I jest, sort of, but the larger point is – as all sorts of US studies have shown based on the public information there related to donations to the Democrats and Republicans – that journalists lean as a class not a little but significantly to the left politically. Conservative or right-leaning politicians will never get the same deal from the press as politicians of the Left. Sure, the BBC masks the bias a good deal better than our ABC or America’s CNN (which sometimes looks like the propaganda arm of some greens/socialist party).

But the tilt is undeniably there and Trump seems to be proving that the best strategy is to call it out. Daily. No, hour by hour, tweet by tweet – however much this risks infuriating the high-minded lefty opinionistas, whose self-images still revolve around an ‘I am balance personified’ motif. Meantime in the real world studies show that over 90 per cent of the time the US press has reported negatively on the Trump administration. And this is despite unemployment being at a half century low in the US, a lowest ever level for blacks and Hispanics, a lowest since the 1960s level for women. It is also despite the Trump administration overseeing tens and tens of thousands of new manufacturing jobs, real wage growth (basically unheard of here in Australia), and cheap, cheap energy that flows from calling out the Paris Accord for the virtue-signalling scam that it is (again, something our Australian Liberal party leaders can’t, or won’t, do).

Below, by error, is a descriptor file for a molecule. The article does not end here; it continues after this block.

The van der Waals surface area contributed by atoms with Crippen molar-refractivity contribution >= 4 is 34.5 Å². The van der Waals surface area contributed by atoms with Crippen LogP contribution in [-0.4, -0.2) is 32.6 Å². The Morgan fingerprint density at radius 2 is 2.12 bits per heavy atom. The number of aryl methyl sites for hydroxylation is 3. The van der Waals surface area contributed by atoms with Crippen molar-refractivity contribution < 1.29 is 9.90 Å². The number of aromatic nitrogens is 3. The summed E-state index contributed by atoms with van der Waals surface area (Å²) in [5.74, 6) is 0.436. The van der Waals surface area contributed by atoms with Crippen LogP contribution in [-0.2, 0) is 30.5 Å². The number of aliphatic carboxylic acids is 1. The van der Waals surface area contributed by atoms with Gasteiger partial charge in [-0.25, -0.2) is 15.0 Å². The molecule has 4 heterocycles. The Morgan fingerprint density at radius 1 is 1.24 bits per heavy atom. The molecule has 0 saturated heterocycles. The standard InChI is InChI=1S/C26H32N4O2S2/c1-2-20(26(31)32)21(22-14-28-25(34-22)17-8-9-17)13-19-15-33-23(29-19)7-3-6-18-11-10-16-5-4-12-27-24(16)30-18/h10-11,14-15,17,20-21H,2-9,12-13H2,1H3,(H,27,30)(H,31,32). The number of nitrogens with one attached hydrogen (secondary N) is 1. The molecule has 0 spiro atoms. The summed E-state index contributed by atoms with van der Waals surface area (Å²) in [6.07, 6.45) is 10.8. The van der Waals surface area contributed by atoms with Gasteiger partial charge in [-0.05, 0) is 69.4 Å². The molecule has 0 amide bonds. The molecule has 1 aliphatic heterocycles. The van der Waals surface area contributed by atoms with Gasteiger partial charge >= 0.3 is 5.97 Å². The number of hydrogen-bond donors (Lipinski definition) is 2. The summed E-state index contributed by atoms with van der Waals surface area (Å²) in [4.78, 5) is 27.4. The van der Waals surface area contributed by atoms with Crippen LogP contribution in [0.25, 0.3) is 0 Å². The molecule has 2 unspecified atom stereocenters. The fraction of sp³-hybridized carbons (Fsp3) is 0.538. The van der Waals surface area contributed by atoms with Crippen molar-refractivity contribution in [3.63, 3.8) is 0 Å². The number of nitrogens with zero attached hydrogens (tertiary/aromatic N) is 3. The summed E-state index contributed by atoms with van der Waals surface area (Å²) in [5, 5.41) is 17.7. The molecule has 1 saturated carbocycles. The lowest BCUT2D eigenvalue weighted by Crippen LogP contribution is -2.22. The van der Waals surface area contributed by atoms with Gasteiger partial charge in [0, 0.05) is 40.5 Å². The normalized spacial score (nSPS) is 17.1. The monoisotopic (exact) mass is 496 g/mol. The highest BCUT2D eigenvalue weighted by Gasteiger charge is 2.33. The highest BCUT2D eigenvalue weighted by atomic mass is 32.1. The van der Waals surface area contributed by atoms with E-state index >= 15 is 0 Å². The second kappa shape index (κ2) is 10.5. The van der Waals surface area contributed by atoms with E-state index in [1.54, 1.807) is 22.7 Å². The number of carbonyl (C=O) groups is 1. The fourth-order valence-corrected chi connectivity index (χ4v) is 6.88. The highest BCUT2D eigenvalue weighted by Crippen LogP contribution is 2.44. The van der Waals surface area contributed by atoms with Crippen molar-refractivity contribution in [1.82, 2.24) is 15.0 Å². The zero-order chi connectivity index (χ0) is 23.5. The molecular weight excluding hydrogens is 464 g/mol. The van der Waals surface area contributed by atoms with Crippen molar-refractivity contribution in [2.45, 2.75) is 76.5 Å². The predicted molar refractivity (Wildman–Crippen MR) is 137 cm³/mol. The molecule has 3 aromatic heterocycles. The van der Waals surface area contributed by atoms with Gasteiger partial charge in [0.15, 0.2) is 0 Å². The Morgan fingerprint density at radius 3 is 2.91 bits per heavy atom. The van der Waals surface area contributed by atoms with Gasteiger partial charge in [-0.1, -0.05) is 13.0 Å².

Think about that. Over 90 per cent of the press coverage of Trump in the US is negative (and be clear it would be higher than that in my native Canada and I bet in the UK, France, Germany and here in Australia if we exclude Sky, or maybe just exclude Sky ‘after dark’).

My guess is that China, Iran and maybe even Pakistan get more favourable coverage in the US than Trump does. And so he fights back. He has a backbone. He calls out CNN White House correspondents. He bypasses the usual media organs. The advice here would be to be polite. Don’t be rude. Don’t attack the lack of balance of most of the press. Heck, do as Turnbull and Morrison did and appoint more of the ‘same old, same old’ to run the ABC.

At any rate, Trump and the Republicans had a pretty good mid-term election. Not great, but pretty good. They held the more important upper house Senate that has to approve top judges and other key appointees. And it’s not as though the House of Representatives, stocked as it was with lefty Republicans, was passing any of Trump’s desired immigration or a lot of other legislation. So at least with the Democrat’s Nancy Pelosi taking over as Speaker of the House in January Trump will have a readily identifiably opponent he can attack.

The fact is that campaigning for the 2020 US Presidential elections started the morning after the midterms. Two things we know for sure.  The press will overwhelmingly be touting for the Dems and Trump will fight to win. Don’t you wish our Libs would fight to win?